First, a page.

These pages are a transcription of the text of those pages of the 6th edition of Sir William Jackson Hooker and George A. Walker Arnott's British Flora (published in 1850) which relate to the angiosperm family Malvaceae, i.e. pp. 75-78..
In that work the family is divided into Malvaceae and Tiliaceae.
The notation and terminology used in the work differ from current practice in a number of ways: the taxonomic rank of order used in the work corresponds to the rank of family; ae--ligatures are not now used in botanical names; and species epithets are now never capitalised, even when based on a proper noun. Where known to me, other deviations from modern usage, and points where the current understanding of the facts differs from that of the time of writing, are explicated in footnotes.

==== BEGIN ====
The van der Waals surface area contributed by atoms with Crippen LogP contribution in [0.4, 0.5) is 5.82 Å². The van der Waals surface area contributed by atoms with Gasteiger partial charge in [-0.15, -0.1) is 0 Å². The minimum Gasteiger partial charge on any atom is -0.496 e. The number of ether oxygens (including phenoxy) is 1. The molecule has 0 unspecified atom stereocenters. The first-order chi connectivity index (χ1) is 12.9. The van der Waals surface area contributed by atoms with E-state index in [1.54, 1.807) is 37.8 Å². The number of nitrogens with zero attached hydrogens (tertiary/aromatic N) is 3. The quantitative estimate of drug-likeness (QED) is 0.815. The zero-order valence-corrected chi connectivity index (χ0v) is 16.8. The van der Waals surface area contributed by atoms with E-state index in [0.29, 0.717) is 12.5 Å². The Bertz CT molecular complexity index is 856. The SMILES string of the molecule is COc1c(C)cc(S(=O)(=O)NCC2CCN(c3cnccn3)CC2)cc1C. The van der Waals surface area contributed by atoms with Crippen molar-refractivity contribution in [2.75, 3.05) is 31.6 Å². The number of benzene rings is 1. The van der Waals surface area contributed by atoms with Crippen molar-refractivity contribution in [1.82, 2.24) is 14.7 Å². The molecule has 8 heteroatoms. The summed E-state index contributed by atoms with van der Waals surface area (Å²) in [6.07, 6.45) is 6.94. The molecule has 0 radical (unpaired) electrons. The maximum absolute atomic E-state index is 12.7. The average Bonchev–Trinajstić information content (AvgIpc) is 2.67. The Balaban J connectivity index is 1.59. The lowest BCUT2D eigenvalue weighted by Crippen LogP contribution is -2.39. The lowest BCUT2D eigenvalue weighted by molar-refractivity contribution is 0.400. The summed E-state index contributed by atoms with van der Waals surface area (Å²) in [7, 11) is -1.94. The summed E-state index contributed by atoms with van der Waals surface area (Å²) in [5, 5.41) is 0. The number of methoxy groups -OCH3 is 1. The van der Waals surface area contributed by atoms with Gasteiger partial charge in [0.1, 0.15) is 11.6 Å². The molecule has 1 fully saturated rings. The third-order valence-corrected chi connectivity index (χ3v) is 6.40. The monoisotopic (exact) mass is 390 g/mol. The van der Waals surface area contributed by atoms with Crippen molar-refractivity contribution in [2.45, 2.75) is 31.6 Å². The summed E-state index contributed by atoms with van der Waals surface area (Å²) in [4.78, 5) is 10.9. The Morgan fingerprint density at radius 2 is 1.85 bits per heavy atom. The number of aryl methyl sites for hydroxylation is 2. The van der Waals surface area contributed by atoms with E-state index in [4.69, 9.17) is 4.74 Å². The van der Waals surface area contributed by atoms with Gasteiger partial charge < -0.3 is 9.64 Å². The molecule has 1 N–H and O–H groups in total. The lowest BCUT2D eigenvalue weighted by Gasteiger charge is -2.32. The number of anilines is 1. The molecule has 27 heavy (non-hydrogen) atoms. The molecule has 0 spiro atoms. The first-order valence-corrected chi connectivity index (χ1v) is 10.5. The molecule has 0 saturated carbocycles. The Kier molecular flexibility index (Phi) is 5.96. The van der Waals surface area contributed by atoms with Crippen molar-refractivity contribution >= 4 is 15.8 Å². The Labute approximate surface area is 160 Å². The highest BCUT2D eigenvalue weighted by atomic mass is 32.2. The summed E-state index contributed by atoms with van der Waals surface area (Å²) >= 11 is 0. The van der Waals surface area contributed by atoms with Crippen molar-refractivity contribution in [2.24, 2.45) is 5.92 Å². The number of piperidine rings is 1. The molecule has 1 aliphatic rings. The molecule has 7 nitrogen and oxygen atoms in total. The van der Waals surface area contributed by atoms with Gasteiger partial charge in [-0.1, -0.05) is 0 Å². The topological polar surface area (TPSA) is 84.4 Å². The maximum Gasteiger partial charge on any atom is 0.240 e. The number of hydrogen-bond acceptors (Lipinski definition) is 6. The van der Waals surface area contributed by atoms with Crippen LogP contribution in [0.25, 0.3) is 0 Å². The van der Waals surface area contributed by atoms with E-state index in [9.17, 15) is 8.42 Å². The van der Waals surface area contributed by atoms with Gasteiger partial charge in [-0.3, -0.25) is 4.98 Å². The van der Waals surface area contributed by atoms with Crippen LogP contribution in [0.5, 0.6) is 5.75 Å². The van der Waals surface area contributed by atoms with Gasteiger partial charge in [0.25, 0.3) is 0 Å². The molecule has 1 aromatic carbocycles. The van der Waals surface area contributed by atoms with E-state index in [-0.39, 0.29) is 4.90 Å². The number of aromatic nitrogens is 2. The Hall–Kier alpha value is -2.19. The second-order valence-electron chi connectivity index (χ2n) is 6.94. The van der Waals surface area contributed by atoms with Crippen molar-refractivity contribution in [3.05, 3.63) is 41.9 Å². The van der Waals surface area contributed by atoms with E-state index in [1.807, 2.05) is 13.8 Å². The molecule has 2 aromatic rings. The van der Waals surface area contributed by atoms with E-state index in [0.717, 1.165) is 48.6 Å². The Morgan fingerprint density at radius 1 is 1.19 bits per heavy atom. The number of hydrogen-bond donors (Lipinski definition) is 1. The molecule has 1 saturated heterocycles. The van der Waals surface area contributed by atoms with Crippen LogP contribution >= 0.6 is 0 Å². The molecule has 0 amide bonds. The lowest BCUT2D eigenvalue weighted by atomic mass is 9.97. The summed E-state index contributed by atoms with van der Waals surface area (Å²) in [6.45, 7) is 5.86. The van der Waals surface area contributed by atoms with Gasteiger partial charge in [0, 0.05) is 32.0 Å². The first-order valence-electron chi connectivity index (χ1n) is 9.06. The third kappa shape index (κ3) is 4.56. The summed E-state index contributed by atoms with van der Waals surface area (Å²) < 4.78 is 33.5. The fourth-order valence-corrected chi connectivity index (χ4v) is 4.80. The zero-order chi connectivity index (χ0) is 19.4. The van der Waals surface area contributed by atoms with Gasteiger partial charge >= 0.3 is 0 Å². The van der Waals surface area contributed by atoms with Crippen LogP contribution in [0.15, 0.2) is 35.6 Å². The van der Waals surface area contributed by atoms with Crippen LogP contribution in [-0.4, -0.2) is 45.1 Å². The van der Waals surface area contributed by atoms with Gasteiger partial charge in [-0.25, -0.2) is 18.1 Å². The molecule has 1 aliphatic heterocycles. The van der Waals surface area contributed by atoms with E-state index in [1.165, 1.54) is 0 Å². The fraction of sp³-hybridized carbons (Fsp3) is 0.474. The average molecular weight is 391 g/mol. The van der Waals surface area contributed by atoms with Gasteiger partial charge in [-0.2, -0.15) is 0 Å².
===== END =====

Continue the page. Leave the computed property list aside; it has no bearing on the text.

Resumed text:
In the work the astronomical symbols for the sun, Mars, Jupiter and Saturn were used to denote annuals, biennials, perennials and shrubs (or trees) respectively. I have replaced such uses by the corresponding word.
E. B. refers to J. E. Smith's English Botany, and E. B. S to the supplement thereto. t. is an abbreviation for 'tableau', which roughly corresponds to 'plate' or 'figure' in modern usage. Non-native plants are indicated by an asterisk preceding the specific epithet.
© 2003 Stewart R. Hinsley